Trucking operations in China are almost back to pre-Chinese New Year levels of normalcy for city, provincial, and cross-border services nearly eight weeks after the coronavirus disease 2019 (COVID-19) outbreak paralyzed the trucking industry.
“Domestic trucking is gradually improving. More than 80 percent of drivers are back on duty, alleviating most of the severe constraints in previous weeks,” a spokesperson for third-party provider Agility Logistics said.
That is in stark contrast to the situation a month ago when only about 10 to 20 percent of trucks were available in Ningbo and east China’s Zhejiang Province because the area was in partial lockdown. Forwarders said cross-border trucking, including links between China and Vietnam, are virtually back to normal after the removal of truck quotas, although there are customs delays getting into Vietnam at the Pingxiang frontier crossing.
“For cross-border trucking to Central Asian countries, the China/Kazakhstan border at Horgos remains closed until mid-March. Trucking to Europe via the China/Russia route at the Manzhouli crossing is continuing as normal,” a Kuehne + Nagle representative said.
Highway restrictions limiting access to provinces have been completely removed in Guangdong, Zhejiang, Guizhou, Jiangxi, Guizhou, and Liaoning, according to forwarders. Restrictions have been eased in Jiangsu and Fujian and cities such as Chengdu and Hefei, and all highways across China are toll-free until the end of June, forwarders told JOC.com.
"All a driver now needs to do is download an application that indicates where the driver has been which they show to highway officials and entry control staff at individual cities," said Paul Tsui Hon-yan, managing director of Hong Kong based logistics company Janel Group. "If drivers have been to affected areas and they are banned from entering the destination they must isolate themselves for 14 days.”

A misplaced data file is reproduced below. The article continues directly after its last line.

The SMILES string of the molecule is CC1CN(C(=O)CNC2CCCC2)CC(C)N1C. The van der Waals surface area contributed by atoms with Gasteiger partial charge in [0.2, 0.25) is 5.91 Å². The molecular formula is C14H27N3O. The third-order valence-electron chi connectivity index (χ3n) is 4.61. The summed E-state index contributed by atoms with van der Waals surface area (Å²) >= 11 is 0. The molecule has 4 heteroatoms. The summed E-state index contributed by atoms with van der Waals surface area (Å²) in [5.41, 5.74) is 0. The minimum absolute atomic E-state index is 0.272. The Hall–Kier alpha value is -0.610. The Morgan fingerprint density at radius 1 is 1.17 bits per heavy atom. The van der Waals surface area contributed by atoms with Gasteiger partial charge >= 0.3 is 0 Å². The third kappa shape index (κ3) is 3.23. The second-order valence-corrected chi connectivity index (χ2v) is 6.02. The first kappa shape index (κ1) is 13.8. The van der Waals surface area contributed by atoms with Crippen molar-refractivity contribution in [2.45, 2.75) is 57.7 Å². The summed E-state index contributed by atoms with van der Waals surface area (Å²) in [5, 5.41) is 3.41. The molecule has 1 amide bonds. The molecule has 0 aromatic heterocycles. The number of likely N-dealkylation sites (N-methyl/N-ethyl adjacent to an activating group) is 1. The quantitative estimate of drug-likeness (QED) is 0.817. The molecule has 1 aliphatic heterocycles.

While the trucking situation was better in northern China, where truck capacity was about 80 percent of normal because most drivers lived in northern provinces, strict controls on the movement of people meant there was little movement of cargo. As a result, containers were either left in storage yards and ports or diverted to ports in other countries including Busan, South Korea. This led to carriers such as Hapag-Lloyd and CMA CGM to levy congestion surcharges on refrigerated (reefer) containers at ports including Shanghai, Tianjin, and Ningbo.
Most of those restrictions have now been removed, according to ocean carriers and freight forwarders. For example, Hapag-Lloyd on Wednesday said it was cancelling its reefer surcharge “with immediate effect.”
In Hubei Province, one of China’s leading automotive manufacturing centers for vehicle parts, transport restrictions will be eased and businesses will be allowed to resume operations, the provincial government said Wednesday. Currently, trucking operations need to be approved on a case-by-case basis.
Contact Keith Wallis at firstname.lastname@example.org.